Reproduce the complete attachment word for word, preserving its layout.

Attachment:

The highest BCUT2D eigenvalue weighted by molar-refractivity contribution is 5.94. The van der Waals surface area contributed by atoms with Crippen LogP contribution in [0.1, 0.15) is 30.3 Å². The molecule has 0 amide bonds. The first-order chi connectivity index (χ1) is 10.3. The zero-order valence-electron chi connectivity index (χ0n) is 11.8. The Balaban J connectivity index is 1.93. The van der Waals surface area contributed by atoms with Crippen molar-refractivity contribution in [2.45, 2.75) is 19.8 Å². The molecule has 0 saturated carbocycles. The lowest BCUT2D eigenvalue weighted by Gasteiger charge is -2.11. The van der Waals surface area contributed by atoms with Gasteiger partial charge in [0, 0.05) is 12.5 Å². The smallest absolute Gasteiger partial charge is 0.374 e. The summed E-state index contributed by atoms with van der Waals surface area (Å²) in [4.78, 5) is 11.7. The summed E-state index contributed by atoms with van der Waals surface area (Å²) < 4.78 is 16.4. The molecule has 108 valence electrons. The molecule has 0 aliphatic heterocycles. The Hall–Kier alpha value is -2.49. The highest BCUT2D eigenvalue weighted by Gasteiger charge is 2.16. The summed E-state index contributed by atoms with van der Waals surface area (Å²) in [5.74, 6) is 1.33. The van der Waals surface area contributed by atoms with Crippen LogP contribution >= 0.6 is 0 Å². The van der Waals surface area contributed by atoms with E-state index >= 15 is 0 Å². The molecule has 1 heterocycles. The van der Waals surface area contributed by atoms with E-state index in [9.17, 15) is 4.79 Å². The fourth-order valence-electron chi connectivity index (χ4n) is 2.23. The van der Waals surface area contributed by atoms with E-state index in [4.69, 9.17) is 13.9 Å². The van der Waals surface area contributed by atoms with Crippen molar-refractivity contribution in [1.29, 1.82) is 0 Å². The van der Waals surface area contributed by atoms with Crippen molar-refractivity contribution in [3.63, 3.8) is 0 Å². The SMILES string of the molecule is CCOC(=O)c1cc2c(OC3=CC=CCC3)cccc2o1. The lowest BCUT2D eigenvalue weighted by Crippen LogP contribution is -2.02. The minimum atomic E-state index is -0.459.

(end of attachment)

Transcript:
The highest BCUT2D eigenvalue weighted by molar-refractivity contribution is 5.94. The van der Waals surface area contributed by atoms with Crippen LogP contribution in [0.1, 0.15) is 30.3 Å². The molecule has 0 amide bonds. The first-order chi connectivity index (χ1) is 10.3. The zero-order valence-electron chi connectivity index (χ0n) is 11.8. The Balaban J connectivity index is 1.93. The van der Waals surface area contributed by atoms with Crippen molar-refractivity contribution in [2.45, 2.75) is 19.8 Å². The molecule has 0 saturated carbocycles. The lowest BCUT2D eigenvalue weighted by Gasteiger charge is -2.11. The van der Waals surface area contributed by atoms with Gasteiger partial charge in [0, 0.05) is 12.5 Å². The smallest absolute Gasteiger partial charge is 0.374 e. The summed E-state index contributed by atoms with van der Waals surface area (Å²) in [4.78, 5) is 11.7. The summed E-state index contributed by atoms with van der Waals surface area (Å²) < 4.78 is 16.4. The molecule has 108 valence electrons. The molecule has 0 aliphatic heterocycles. The Hall–Kier alpha value is -2.49. The highest BCUT2D eigenvalue weighted by Gasteiger charge is 2.16. The summed E-state index contributed by atoms with van der Waals surface area (Å²) in [5.74, 6) is 1.33. The van der Waals surface area contributed by atoms with Crippen LogP contribution >= 0.6 is 0 Å². The van der Waals surface area contributed by atoms with E-state index >= 15 is 0 Å². The molecule has 1 heterocycles. The van der Waals surface area contributed by atoms with E-state index in [9.17, 15) is 4.79 Å². The fourth-order valence-electron chi connectivity index (χ4n) is 2.23. The van der Waals surface area contributed by atoms with E-state index in [4.69, 9.17) is 13.9 Å². The van der Waals surface area contributed by atoms with Crippen molar-refractivity contribution in [1.29, 1.82) is 0 Å². The van der Waals surface area contributed by atoms with Crippen molar-refractivity contribution in [3.63, 3.8) is 0 Å². The SMILES string of the molecule is CCOC(=O)c1cc2c(OC3=CC=CCC3)cccc2o1. The lowest BCUT2D eigenvalue weighted by Crippen LogP contribution is -2.02. The minimum atomic E-state index is -0.459.